'Your Bird Stories' vary greatly from garden to garden, and we love to help customers with their individual ornithological issues.

Emma Kenworthy of Fishguard had an issue with starlings. She has nothing against them personally (in fact they are in sharp decline along with many other species), it's just that they have a tendency to scare off the little birds from hanging feeders. So she sent us a great pic showing off her new ground feeder sanctuary, all arranged ready for the smaller birds to discover. The mesh sides are adjustable from 33mm to 58mm width, allowing you to choose which birds are excluded, or not.

On the ground in the middle is our Archway ground feeder. As well as the clear perspex roof keeping the rain off, it is also preventing starlings from getting at the seed on the very ends of the tray. A suet-filled half coconut is firmly attached to the roof, a Flutter Butter feeder at one end, facing inwards, and a hanging seed feeder right in the middle.

We think this set up looks fantastic, with a wide variety of feed to attract smaller birds. Hopefully they come flocking soon Mrs Kenworthy!

Browse Ground Feeders & Guardians

We love hearing our customers' tales of their garden birds when they phone or email to place an order.

Susan Thompson phoned recently, and we were pleased to hear that she had seen a couple of Great Spotted Woodpeckers in her garden, one of them possibly a juvenile. She was concerned that they seemed hungry but couldn't access the peanuts in her squirrel-proof peanut feeder, however, they had been feasting heartily on a suet-filled coconut and hadn't yet discovered the multiple suet block holder on the other side of the garden.

Susan sent us this snap of the woodpecker on the coconut feeder, with apologies for the condensation on the window making the image slightly unclear. Of course, if she had opened the window or stepped outside to take a photo then the subject would have flown off instantly. Bird photography is notoriously difficult! She is hoping to have better luck in the summer when she can sit outside quietly in a corner.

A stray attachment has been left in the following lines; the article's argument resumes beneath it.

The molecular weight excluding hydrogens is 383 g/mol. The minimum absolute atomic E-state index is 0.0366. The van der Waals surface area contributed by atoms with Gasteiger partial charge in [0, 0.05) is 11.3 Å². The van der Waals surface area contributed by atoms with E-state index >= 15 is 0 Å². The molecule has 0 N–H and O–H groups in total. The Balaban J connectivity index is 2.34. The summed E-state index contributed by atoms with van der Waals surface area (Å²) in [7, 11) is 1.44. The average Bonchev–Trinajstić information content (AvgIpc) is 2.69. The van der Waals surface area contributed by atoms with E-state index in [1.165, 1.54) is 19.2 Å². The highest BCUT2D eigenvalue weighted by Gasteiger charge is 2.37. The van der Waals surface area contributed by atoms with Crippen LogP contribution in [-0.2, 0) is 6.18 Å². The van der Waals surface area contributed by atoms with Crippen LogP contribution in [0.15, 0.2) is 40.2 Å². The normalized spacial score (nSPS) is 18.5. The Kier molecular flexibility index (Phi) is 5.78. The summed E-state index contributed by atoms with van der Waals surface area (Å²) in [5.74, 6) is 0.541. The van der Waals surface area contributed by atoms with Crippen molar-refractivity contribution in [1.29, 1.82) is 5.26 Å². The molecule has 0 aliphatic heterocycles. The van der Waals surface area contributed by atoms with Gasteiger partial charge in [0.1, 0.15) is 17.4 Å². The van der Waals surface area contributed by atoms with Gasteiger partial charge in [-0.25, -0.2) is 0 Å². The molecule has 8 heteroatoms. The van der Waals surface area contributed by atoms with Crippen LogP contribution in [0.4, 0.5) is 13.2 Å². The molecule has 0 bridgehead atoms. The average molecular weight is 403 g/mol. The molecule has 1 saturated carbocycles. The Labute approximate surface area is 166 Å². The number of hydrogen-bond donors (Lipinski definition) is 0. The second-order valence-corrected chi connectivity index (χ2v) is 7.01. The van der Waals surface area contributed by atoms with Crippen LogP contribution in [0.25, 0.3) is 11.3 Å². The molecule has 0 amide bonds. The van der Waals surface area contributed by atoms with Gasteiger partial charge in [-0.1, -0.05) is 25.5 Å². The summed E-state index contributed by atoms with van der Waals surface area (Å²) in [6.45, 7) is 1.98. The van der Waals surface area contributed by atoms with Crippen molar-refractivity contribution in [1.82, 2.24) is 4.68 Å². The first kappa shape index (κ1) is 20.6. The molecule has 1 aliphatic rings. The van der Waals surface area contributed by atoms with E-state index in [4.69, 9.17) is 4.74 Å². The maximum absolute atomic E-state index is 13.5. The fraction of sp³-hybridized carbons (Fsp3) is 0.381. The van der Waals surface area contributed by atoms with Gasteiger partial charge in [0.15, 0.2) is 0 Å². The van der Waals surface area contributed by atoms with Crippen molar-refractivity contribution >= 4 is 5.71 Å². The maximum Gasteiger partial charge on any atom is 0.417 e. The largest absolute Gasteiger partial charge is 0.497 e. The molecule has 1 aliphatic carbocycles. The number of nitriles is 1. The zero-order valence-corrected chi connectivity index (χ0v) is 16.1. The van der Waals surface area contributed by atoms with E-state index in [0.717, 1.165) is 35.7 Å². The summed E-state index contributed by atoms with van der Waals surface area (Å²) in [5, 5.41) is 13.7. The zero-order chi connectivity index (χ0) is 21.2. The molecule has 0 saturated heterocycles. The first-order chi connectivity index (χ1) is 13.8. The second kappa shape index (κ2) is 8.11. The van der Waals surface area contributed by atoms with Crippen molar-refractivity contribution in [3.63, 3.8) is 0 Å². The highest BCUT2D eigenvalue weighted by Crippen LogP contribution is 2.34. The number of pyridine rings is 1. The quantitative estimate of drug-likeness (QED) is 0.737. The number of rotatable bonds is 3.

Susan says that both woodpeckers continue to visit daily and they have now discovered the suet block holders, although the smaller one still loves tackling the suet-filled coconut feeders when he gets a chance amongst the starlings.  Her smaller birds don't get a look-in either when the starlings and jackdaws are around, so she has moved the coconuts away from the other seed and nut feeders, into a hedge, so they can feed in peace sometimes.  As a result, the greenfinches (nicknamed 'The Green Party with a majority rule' by Susan) - who previously dominated the seed feeders and wouldn't touch the coconuts - have found them and really enjoy swinging away.

The latest development is that some blackbirds, which Susan had never before seen feeding above the ground, are now using the coconuts - probably after watching the tits, greenfinches and starlings going mad for them. The empty coconut shells have now been filled with our Tidy Garden Suet Boost which is proving very popular. Susan says that one of the blackbirds is much more adept at getting a good grip on the coconut shells than the other one, who wobbles and flutters off and needs to modify its technique somewhat.

Susan's quest for a good photo continues... she says she missed a classic shot recently of the woodpecker feeding from a coconut with a blackbird queueing on one side and a robin on the other.

What a fantastic lot of garden activity in Cambridge. Keep up the good work Susan!

Buy a Coconut Feeder >

The stitching has a plain side - just straight stitches...

how to undo stitched bag


...and a complicated stitch line (with more cotton overlapping).

really wild bird food stitched bag


Have the straight, simple line of stitching towards you, and go to the right-hand side of the bag to the tail of the stitching...

multipurpose stitched bag


At the end of this tail you can undo one stitch (un-thread the single end of cotton through the last loop), you should then be able to pull the two cotton threads apart...

stitched bag


If this has worked correctly, the two threads should 'un-zip' across the bag - which is very satisfying!